Who’s Got the Power

In 2015, I spent the day as the honorary mayor of Rochester, Minnesota. Ephemera and a video of my day shadowing Mayor Ardell Brede around the city were exhibited later that year in the Rochester Art Center. We started in his office, attended a baseball game, and visited the world renowned Mayo Clinic shaking hands and taking selfies along the way. Rochester’s city government functions as a Council–manager government, in which the mayor is largely a ceremonial title. Phoenix, Arizona is the largest city in the United States to retain council–manager government. Although, Brede’s actual power was limited, his influence was incredibly substantial. His face was plastered all over the baseball stadium and in the game’s program. Kids waved from across the street. Executives from clinic stopped to chat him up.  A figurehead for the government. Seemingly, the only power he had was reversing my parking ticket I got at the Rochester City Hall. There’s a fine line between influence and actual power.

Honorary Rochester Mayor Chris Cloud and Rochester Mayor Ardell Brede pause for a moment in Downtown Rochester, MN.

A selfie with Rochester Mayor Brede .

Installation view of “Chris Cloud: Mayor for a Day” exhibition at the Rochester Art Center

Honorary Mayor Cloud shakes the hand of Slider, mascot for the Rochester Honkers.

Citizen of Rochester, MN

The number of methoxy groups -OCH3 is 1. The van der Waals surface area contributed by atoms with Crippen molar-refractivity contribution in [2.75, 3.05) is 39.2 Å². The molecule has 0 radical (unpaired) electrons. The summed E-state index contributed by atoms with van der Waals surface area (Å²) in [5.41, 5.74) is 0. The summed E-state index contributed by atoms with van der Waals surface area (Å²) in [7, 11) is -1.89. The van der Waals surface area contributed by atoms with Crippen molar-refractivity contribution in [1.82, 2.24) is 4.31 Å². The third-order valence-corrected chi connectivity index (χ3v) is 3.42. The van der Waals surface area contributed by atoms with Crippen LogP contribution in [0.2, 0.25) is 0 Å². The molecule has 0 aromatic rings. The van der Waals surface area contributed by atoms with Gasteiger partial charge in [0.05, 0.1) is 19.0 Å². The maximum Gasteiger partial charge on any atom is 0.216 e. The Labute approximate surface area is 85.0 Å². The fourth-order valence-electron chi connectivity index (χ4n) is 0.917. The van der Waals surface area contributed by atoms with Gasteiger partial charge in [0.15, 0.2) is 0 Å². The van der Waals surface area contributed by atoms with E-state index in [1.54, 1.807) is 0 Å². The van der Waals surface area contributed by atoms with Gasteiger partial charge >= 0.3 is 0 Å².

Rochester, MN

Citizen of Rochester, MN

Citizen of Rochester, MN

Cloud taking a selfie in the “Chris Cloud: Mayor for a Day” exhibition at the Rochester Art Center

Mayor Brede is spotted in the Rochester Honkers program.

Mayor Brede expunge’s Cloud’s parking ticket.

Chris Cloud is an artist, curator, and cultural developer. When Cloud isn’t cultivating projects and businesses, he is the Marketing Creative Director at Meow Wolf, an arts and entertainment group in Santa Fe, New Mexico.

The Social Forms of Art (SoFA) Journal is a bi-annual publication dedicated to supporting, documenting, and contextualizing socially engaged art and its related fields and disciplines. Each issue of the Journal focuses on a different theme in order to take a deep look at the ways in which artists are engaging with communities, institutions, and the public. The Journal seeks to support writing and web based projects that offer documentation, critique, commentary and context for a field that is active and expanding.

The SoFA Journal is published in print and PDF form twice a year, in June and December by the PSU Art & Social Practice Program. In addition to the print publication, the Journal hosts an online platform for ongoing projects.

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